Maybe we could start at a simple place to follow his example: view the “other” among us as a beloved child of God. No matter how different they may look or act, they too are loved by our Creator. We can take a small risk and offer at least a friendly greeting or a kind word. Though I’m not inclined to strike up conversations with strangers, I tried it recently at Walmart. A checker whose headwear identified her was standing near the sliding door. I said, “Must get cold standing here.” She said, “Oh yes, very cold.” A short conversation followed. Maybe it wasn’t much, but at least for those moments, a gap was bridged and a connection was made.
We can develop not only respect but true appreciation for other ways of believing. We need not abandon our own beliefs, but we can strive for a basic understanding of other faiths, other perspectives, other ways of being in the world.
We can also strive for an openness, and humility, that asks, “What can I learn from this person? It’s not just about what I have to tell them—my point of view—it’s also about what I can learn from them. A friend of our church, Tom Barr, was amazed at the interfaith class we had a while back, organized by Rev. Sue Baller-Shepard. He was struck by the fact that we allowed representatives of other religions speak for themselves, and share their own beliefs. He said I’m not aware of another church that would invite different faith groups to have that kind of freedom to describe their religion.
Recall that Paul said, “To the weak I became weak.” What does that mean? Maybe he was acknowledging this truth: everybody suffers. Everybody bears a burden. No matter how much they seem to have their act together, everybody is wounded in some way.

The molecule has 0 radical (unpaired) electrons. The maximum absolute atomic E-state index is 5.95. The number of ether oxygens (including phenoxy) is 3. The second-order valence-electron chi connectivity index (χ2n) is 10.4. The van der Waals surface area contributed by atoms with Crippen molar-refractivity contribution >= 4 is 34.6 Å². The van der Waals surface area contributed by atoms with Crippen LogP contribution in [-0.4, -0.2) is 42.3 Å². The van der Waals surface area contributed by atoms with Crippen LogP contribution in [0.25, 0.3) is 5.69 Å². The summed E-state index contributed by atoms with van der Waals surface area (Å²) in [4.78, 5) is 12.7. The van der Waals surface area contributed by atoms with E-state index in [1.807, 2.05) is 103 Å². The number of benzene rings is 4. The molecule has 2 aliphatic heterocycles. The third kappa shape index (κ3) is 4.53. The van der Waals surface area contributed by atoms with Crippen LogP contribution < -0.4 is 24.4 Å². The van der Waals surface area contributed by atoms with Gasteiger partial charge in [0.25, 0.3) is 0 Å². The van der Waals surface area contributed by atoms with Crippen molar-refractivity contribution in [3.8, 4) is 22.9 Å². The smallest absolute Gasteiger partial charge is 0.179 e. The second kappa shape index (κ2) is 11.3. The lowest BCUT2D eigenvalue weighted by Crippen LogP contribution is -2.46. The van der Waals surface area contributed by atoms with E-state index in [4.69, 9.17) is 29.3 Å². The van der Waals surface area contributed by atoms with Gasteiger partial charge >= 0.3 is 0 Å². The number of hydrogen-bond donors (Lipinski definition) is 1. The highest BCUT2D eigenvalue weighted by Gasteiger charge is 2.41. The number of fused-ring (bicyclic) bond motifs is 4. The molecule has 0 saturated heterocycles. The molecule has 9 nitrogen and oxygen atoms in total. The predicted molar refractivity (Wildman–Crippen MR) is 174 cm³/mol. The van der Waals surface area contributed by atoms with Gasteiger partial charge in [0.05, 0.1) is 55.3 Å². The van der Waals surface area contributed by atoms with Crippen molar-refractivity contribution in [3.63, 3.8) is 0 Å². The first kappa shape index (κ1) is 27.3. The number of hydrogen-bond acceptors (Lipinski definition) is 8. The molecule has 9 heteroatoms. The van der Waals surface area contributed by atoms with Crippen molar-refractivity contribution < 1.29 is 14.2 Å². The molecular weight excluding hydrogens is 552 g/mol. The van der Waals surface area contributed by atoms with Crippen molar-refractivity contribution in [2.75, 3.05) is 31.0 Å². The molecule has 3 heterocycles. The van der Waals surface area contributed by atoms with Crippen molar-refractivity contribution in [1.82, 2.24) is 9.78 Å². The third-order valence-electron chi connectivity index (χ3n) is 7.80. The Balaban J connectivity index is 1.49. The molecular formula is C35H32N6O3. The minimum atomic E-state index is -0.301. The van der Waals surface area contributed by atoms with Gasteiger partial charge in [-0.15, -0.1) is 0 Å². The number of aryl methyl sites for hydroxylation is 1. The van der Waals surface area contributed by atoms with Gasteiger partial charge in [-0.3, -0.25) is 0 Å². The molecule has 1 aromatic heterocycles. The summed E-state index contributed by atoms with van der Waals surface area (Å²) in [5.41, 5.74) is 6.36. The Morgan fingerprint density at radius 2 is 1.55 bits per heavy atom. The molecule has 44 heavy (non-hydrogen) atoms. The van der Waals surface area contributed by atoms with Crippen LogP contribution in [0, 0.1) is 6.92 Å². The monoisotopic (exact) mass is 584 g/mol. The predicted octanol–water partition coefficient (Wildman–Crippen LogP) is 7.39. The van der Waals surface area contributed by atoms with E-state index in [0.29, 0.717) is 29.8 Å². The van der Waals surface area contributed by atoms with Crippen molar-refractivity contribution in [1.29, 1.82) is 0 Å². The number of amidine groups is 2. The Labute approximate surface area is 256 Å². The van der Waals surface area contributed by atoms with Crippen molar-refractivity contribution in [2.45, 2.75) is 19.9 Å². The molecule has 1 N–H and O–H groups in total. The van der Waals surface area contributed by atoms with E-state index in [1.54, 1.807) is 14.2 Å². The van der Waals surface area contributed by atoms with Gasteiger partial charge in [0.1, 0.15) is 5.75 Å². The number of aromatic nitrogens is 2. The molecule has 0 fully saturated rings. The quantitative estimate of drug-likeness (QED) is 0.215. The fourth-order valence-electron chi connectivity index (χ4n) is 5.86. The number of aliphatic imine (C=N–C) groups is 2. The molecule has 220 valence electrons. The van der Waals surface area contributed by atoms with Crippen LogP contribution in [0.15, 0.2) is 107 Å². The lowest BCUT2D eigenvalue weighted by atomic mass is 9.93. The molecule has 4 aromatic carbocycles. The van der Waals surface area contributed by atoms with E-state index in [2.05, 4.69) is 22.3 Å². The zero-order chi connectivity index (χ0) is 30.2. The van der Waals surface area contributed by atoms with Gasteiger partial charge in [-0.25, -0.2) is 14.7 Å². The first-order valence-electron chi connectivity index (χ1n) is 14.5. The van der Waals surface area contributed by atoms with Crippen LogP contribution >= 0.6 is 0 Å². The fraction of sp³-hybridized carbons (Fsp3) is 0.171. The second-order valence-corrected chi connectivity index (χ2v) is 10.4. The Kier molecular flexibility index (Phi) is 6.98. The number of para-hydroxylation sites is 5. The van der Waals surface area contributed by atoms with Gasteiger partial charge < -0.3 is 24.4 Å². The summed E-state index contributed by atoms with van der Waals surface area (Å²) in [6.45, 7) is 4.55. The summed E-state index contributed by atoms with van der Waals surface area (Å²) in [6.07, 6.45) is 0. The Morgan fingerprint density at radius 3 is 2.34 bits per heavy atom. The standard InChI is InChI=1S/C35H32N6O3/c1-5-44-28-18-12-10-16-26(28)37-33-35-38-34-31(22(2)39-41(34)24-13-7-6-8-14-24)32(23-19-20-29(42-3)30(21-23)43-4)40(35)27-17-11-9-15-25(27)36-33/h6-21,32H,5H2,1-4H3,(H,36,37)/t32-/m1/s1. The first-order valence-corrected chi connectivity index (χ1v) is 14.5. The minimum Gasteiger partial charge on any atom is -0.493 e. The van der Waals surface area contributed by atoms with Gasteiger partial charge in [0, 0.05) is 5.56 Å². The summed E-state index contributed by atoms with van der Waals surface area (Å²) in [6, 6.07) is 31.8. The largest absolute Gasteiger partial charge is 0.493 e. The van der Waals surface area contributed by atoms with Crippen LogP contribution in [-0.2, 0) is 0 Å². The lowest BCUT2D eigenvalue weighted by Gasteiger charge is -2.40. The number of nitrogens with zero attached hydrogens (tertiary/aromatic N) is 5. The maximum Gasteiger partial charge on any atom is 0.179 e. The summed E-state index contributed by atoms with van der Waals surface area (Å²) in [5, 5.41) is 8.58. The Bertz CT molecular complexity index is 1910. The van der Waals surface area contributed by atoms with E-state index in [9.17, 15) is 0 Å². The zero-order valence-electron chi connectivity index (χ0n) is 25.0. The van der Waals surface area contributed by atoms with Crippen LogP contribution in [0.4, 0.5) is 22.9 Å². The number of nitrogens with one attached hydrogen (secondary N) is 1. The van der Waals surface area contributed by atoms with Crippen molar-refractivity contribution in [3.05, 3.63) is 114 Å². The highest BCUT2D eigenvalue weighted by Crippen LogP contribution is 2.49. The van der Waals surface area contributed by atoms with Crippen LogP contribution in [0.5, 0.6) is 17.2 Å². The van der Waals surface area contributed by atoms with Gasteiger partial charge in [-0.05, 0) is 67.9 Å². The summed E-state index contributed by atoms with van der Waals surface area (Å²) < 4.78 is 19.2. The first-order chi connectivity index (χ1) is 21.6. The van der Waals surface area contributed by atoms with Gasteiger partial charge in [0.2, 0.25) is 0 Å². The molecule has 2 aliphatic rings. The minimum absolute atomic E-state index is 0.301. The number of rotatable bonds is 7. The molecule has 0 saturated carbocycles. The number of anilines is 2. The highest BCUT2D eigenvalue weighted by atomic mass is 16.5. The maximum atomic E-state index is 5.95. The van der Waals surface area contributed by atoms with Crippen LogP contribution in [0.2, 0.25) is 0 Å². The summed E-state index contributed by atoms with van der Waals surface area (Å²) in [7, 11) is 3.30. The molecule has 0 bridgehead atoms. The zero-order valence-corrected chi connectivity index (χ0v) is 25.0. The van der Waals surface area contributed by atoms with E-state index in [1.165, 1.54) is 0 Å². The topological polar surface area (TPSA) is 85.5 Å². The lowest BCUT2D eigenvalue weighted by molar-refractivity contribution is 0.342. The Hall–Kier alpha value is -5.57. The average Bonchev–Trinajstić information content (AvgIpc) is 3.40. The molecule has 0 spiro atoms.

In relating to others, we can try to be honest and vulnerable about our own “weaknesses,” and thus, open a door to mutual understanding.
The war correspondent Richard Engle is an outstanding reporter, who has dodged real bullets and was held hostage by terrorists. He seems to have it all together. In a recent article, he wrote of his two-year-old son’s diagnosis of RETT syndrome, a terrible disease that causes physical and mental development to cease in infancy. He wrote, “I have been so lucky in my life and career. Now I feel as though my luck has run out.” Everybody has a need or weakness. Those vulnerable places in people’s lives are areas where we can help to comfort, uphold, or heal.
Here’s a question: was Paul “all things to all people” merely because he had an agenda, and wanted to convert them? It wasn’t a fake concern—it was genuine. He had a life-transforming message he felt compelled to share. His desire to relate to as many different people as he could was born of Christian love. He was able to say authentically, “I’m doing this all for the Lord and for the gospel.” Many who make that claim should be given a wide berth - few humans can manage to do everything for the Lord, and the more vocal they are about it, the less likely it’s true. With Paul, his actual life confirms his claims.
Churches grow by relationships: extended families, friends, acquaintances, visitors who have been warmly welcomed. People need a spiritual home, and when they find respect and listening, they are likely to feel welcomed and wanted.
Here’s a challenge for us all this week: How can you and I be “all things to all people” as God was? How would that self-concept change my attitude toward people I know, and people I don’t know? How does true openness enrich our witness to Christ in the place where we are?